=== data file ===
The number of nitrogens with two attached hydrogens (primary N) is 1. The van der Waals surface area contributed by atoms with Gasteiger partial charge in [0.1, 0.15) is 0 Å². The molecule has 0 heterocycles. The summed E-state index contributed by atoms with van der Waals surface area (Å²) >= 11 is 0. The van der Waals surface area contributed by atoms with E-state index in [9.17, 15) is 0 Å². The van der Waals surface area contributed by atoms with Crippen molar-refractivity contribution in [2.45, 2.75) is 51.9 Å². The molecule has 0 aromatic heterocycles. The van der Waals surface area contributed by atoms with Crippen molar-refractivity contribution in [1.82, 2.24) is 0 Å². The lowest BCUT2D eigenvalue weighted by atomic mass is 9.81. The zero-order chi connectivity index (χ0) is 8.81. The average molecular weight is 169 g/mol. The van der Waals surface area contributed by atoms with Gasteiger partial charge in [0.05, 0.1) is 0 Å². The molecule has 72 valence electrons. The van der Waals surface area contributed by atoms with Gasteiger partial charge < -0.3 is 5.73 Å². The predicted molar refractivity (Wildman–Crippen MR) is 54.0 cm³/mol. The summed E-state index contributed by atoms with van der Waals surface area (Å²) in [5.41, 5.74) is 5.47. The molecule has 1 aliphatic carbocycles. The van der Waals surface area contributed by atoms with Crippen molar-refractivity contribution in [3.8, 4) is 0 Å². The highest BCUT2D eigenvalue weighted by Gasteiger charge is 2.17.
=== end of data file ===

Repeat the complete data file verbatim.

The number of nitrogens with two attached hydrogens (primary N) is 1. The van der Waals surface area contributed by atoms with Gasteiger partial charge in [0.1, 0.15) is 0 Å². The molecule has 0 heterocycles. The summed E-state index contributed by atoms with van der Waals surface area (Å²) >= 11 is 0. The van der Waals surface area contributed by atoms with E-state index in [9.17, 15) is 0 Å². The van der Waals surface area contributed by atoms with Crippen molar-refractivity contribution in [2.45, 2.75) is 51.9 Å². The molecule has 0 aromatic heterocycles. The van der Waals surface area contributed by atoms with Crippen molar-refractivity contribution in [1.82, 2.24) is 0 Å². The lowest BCUT2D eigenvalue weighted by atomic mass is 9.81. The zero-order chi connectivity index (χ0) is 8.81. The average molecular weight is 169 g/mol. The van der Waals surface area contributed by atoms with Gasteiger partial charge in [0.05, 0.1) is 0 Å². The molecule has 72 valence electrons. The van der Waals surface area contributed by atoms with Gasteiger partial charge < -0.3 is 5.73 Å². The predicted molar refractivity (Wildman–Crippen MR) is 54.0 cm³/mol. The summed E-state index contributed by atoms with van der Waals surface area (Å²) in [5.41, 5.74) is 5.47. The molecule has 1 aliphatic carbocycles. The van der Waals surface area contributed by atoms with Crippen molar-refractivity contribution in [3.8, 4) is 0 Å². The highest BCUT2D eigenvalue weighted by Gasteiger charge is 2.17.